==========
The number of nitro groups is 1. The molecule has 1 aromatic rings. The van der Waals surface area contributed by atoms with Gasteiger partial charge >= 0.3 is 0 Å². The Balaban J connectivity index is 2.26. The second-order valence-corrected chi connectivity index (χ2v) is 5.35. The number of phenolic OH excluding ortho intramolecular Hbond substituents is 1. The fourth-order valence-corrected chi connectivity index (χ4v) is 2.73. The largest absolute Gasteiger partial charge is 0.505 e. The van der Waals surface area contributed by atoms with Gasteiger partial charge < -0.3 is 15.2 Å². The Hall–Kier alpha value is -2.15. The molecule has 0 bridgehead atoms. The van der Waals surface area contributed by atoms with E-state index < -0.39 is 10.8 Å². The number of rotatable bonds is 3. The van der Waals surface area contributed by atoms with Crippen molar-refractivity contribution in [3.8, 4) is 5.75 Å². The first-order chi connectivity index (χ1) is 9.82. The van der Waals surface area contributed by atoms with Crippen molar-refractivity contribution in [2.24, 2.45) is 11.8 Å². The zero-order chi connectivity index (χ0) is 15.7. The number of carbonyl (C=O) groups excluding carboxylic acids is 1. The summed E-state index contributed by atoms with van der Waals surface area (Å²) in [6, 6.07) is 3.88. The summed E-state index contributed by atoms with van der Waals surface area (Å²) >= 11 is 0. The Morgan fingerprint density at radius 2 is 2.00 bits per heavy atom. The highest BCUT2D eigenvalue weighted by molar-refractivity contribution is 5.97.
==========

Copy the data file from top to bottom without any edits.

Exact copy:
The number of nitro groups is 1. The molecule has 1 aromatic rings. The van der Waals surface area contributed by atoms with Gasteiger partial charge >= 0.3 is 0 Å². The Balaban J connectivity index is 2.26. The second-order valence-corrected chi connectivity index (χ2v) is 5.35. The number of phenolic OH excluding ortho intramolecular Hbond substituents is 1. The fourth-order valence-corrected chi connectivity index (χ4v) is 2.73. The largest absolute Gasteiger partial charge is 0.505 e. The van der Waals surface area contributed by atoms with Gasteiger partial charge < -0.3 is 15.2 Å². The Hall–Kier alpha value is -2.15. The molecule has 0 bridgehead atoms. The van der Waals surface area contributed by atoms with E-state index < -0.39 is 10.8 Å². The number of rotatable bonds is 3. The van der Waals surface area contributed by atoms with Crippen molar-refractivity contribution in [3.8, 4) is 5.75 Å². The first-order chi connectivity index (χ1) is 9.82. The van der Waals surface area contributed by atoms with Crippen molar-refractivity contribution in [2.24, 2.45) is 11.8 Å². The zero-order chi connectivity index (χ0) is 15.7. The number of carbonyl (C=O) groups excluding carboxylic acids is 1. The summed E-state index contributed by atoms with van der Waals surface area (Å²) in [6, 6.07) is 3.88. The summed E-state index contributed by atoms with van der Waals surface area (Å²) >= 11 is 0. The Morgan fingerprint density at radius 2 is 2.00 bits per heavy atom. The highest BCUT2D eigenvalue weighted by molar-refractivity contribution is 5.97.